We are finally able to plant some of our more sensitive transplants now that the threat for frost is ninety nine percent gone. With mother nature, there is never a 100% guarantee. We planted our first planting of zucchini, and lettuce. This wagon is full of pickling cucumbers. They are on the wagon not to be transported quite yet, but to harden off, as we call it. When the plants are growing in the greenhouse, they are happy as a clam. No brutal wind to knock them around and a nice, consistent water to feed them and quench their thirst. If we were to put these plants out into the field right away, their survival rate would not be very good at all. By leaving them in their trays, and limiting the amount of stress we expose them to, we can help smooth their transition into the field, in order to keep our plants happy and healthy. Just the way we like them.

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Ok, that is all for this week. Thank you so much for reading and hope to see you back here next Friday!

Friday Field Update No. 8

It’s been a crazy week! We planted Raspberries today which I am super excited about. We started going to public market with hanging baskets and other annuals on Thursday and Saturday mornings, and for a few Sundays also. We have also been ramping up our market and greenhouse for mother’s day. Lot’s going on, like usual. Here are a few pictures I took this week with some interesting info.

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A gorgeous full moon over our farm a couple nights ago. I learned this is called the flower moon due to the abundant blooms this time of year. You can just make out the apple blossoms past the sweet corn under the row cover. The closest trees are peaches and plums.  

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Look at these crazy worms I found! Just kidding! They’re seeds. Calendula seeds to be specific! Calendula are beautiful, large daisy shaped flowers that have edible petals. They are one of the seven edible flower varieties I am trying out this year. I seeded all of them earlier this week and very eagerly await their germination! The lemon gem marigolds popped up after only two days. This didn’t surprise me because they were seeded very shallow, with only a light dusting of soil over the seeds. The red runner bean however, was seeded one to one and a half inches deep.

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Do you notice anything unusual with this picture? There is more than just flowers and pottin soil. A gray tree frog! There have been a lot of them so far this year. I think they have been really enjoying all the rain. You can find these little guys in the craziest places. I saw a little green one hopping around the floor of one of our other greenhouses. They certainly are beautiful creatures.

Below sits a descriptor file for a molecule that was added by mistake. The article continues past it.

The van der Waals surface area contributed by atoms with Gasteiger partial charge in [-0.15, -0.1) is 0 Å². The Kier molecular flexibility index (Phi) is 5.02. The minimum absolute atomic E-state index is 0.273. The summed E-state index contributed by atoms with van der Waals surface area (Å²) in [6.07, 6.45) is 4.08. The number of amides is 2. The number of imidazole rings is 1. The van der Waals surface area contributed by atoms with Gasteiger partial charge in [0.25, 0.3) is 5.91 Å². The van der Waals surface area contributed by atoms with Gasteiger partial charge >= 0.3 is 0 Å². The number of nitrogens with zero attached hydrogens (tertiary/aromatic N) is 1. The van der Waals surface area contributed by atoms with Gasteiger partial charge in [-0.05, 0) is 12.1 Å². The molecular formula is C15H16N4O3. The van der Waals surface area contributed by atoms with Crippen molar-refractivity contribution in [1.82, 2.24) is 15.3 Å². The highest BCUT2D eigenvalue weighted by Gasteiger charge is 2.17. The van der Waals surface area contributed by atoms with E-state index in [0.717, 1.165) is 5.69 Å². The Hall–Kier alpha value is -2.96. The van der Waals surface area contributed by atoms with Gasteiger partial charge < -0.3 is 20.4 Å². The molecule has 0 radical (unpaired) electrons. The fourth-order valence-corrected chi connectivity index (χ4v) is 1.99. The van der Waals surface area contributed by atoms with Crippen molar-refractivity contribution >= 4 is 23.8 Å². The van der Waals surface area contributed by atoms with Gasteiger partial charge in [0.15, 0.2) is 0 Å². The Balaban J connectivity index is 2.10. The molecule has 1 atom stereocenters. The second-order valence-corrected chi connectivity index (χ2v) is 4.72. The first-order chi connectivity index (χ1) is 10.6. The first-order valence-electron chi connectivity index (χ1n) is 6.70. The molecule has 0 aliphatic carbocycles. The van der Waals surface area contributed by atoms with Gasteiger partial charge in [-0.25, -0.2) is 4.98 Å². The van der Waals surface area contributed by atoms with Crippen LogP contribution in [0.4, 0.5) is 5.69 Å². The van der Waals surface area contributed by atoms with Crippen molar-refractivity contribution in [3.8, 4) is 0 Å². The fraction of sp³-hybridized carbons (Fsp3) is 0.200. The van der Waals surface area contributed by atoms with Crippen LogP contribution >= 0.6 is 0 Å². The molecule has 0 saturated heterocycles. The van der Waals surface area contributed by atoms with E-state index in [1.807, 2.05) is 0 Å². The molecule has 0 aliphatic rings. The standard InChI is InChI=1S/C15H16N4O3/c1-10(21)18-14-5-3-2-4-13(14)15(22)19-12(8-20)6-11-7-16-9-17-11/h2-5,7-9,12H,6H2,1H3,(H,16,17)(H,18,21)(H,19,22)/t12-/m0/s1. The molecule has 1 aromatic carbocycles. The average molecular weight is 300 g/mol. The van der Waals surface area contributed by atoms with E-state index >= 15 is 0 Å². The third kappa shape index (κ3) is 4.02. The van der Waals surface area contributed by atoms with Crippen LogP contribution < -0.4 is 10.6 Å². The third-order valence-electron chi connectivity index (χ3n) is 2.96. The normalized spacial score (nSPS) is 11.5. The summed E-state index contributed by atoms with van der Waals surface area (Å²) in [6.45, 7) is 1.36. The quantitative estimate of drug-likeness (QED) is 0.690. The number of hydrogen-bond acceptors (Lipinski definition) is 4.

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Water is essential for plants to grow, however it also can cause many different diseases if there is too much of it in the air or ground. I found these dew drops in the tomatoes first thing in the morning immediately after we removed the row cover. Plants are constantly giving off water vapor, called transpiring. And if you leave them in the confined space under the row cover too long, all that humidity may cause some nasty things to happen. That is why we have to remove the row cover, and open the peak vents on the end walls of the high tunnel even if it is cold outside. Our large greenhouse is monitored by a computer that will turn on the fans in order to reduce humidity or temperature. Even if it is bringing in cold air, we have to do it in order to get rid of all that problematic moisture.

Thanks for reading and see you back here next Friday!

Friday Field Update No. 5

PEACH FUN FACT. These are strong independent blossoms, and don't need a pollinator like honeybees, or other native nectar lovers. Similar to tomatoes, all these flowers need is a little breeze and they are good to go, unlike apples and many other fruit. 

PEACH FUN FACT. These are strong independent blossoms, and don't need a pollinator like honeybees, or other native nectar loversSimilar to tomatoes, all these flowers need is a little breeze and they are good to go, unlike apples and many other fruit. 

We don't like to count our eggs before they hatch, but I will share this bit of news with you. For the first time in three years, the majority of our peach blossoms are still alive at the end of April! Again, we don't want to get ahead of ourselves, but we are very excited to see some of the early peach varieties in full bloom at this moment. It is interesting to watch different rows bloom at different times, based on when that variety will mature. These flowers are a good sign that the ovary of the flower is still viable(not frozen), and will produce a fruit. We are not out of the woods yet, however. There are still many hurdles to overcome until harvest, but at least now we are mostly in control of the situation. The blossoms are still in danger if nature decides to send a heavy frost our way.  

Early yellow Shiro plums!

Early yellow Shiro plums!

Along with peaches, the earliest sweet cherry and plum varieties are in full bloom. Right outside the window of my house, actually. It's only a matter of weeks now until the bird squawker is blasting it's cacophonous distress calls(scaring the birds as well as ensuring I wake up with the first rays of sun). These calls imitate a bird in pain, or imminent danger. It tells the other birds to "Run while you can! Save yourself!" This is a very useful tool when the cherries are ripe and juicy. It helps us fend off the Robins, Starlings, blackbirds, and many other pesky birds while we harvest what we have worked so hard for!